Scotch Plains Public Library
Outside Links of Interest
New Links of Interest
This Autism Resource Guide was passed along by Kelly Graves and the kids she mentors at her local community center who found it online. There are lots of good links on a broad spectrum of autism related issues.
Books for Librarians and Teachers is a listing of some of the best new books on libraries and service to those with ASD and other developmental disabilities. We shared this list with the students in our online Moodle class presented in early 2014.
Project ENABLE: Expanding Non-discriminatory Access By Librarians Everywhere is a collaborative project of Syracuse University's School of Information Studies, Center for Digital Literacy, and Burton Blatt Institute. It provides high quality, comprehensive, train-the-trainer continuing education program for school librarians nationwide in ways to create and deliver effective library and information services to students with disabilities.
Although it's aimed primarily at school librarians, the program can resonate with all librarians interested in raising their level of understanding of and sensitivity for the library and information needs of students with disabilities and their ability to develop programs and services, provide adequate facilities, and select appropriate resources and technologies to meet those needs.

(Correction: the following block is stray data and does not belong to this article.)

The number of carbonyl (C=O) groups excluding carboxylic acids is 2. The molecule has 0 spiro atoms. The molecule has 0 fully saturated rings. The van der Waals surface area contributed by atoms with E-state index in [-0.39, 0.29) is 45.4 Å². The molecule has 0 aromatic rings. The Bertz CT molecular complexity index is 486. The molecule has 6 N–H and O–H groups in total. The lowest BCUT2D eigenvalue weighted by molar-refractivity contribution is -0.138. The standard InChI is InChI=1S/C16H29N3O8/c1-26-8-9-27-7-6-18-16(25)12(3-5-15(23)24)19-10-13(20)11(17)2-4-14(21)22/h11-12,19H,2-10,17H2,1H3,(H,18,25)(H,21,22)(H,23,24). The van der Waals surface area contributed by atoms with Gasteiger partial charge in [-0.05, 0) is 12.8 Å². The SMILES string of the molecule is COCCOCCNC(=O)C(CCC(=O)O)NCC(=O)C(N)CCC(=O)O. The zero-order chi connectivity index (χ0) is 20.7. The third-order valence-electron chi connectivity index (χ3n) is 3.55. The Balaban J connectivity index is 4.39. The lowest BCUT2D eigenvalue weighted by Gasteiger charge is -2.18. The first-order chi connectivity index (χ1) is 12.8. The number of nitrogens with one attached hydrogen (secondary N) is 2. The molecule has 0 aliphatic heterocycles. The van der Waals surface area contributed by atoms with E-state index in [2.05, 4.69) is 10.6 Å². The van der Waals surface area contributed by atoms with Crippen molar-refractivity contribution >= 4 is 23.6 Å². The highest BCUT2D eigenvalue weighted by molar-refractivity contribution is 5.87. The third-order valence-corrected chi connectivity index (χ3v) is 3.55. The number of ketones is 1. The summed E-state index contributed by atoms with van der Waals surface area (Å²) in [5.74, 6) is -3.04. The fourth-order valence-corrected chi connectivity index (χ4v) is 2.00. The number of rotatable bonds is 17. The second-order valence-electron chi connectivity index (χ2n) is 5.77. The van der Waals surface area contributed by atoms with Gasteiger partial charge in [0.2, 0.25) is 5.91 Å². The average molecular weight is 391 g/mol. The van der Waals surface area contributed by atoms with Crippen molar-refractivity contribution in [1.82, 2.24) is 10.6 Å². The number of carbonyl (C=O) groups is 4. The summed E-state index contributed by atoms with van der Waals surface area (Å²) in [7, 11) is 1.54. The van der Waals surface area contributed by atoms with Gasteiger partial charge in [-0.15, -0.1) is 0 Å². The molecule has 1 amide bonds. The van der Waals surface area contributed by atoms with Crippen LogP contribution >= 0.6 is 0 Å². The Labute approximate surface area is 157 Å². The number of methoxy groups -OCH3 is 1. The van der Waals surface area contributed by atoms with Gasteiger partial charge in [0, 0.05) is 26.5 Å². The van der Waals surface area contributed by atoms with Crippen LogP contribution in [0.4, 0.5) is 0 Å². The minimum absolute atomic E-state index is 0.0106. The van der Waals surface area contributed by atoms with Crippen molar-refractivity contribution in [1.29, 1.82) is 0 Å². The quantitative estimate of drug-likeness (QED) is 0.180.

Barbara Bissonnette has a terrific new book called "The Complete Guide to Getting a Job for People with Asperger's Syndrome", and through her company, Forward Motion Coaching, helps indivduals with Asperger's Syndrome, High-Functioning Autism, and Nonverbal Learning Disorder find satisfying work that utilizes thier strengths and weakness through job and career development coaching.
Take a look at this fantastic infographic, Autism 101: What we Know Today. This terrific overview of autism was developed by www.nursedegree.net's team of expert designers, using meticulous data research accompanied by visually appealing color combinations and pictures. Thanks to Pamela Brooks (who helped with the creation) for sending it our way.
How-to Accomodate Special Needs Children on the Playground has some great links on this important topic with links and tips for dealing with a variety of situations and special needs. Thanks to Kim Hart (who put this article together) for sharing it with us.
Lauren Collier, who blogs for Autism and Asperger's related causes and foundations along with those who are involved in special education, and writes for the special ed site phdinspecialeducation.com, sent us this link to her new post, 101 Noteworthy Sites on Asperger's and the Autism Spectrum. It is a fun, informative and helpful list for everyone - especially anyone involved with or who has a loved one with special needs. Thanks Lauren!.
A is for Autism, F is for Friend is a wonderful book by Joanna Keating-Velasco that offers lessons in understanding, acceptance and friendship. It demonstrates that we are all completely unique individuals and that if we look closely enough at people, the similarities may outweigh the differences. By providing answers for kids instead of avoiding discussions, we enable children to understand and appreciate each person as an individual. It's a great tool for parents and adults looking for effective ways of speaking to kids about autism.
Here's a good up-to-date overview of Asperger's Syndrome with links to more solid resources: Mental Health and Asperger's Syndrome. Thanks to Aiden (who's in the Youth 2gether Summer Camp) for sharing a piece of his "Proud To Be Me" project with us!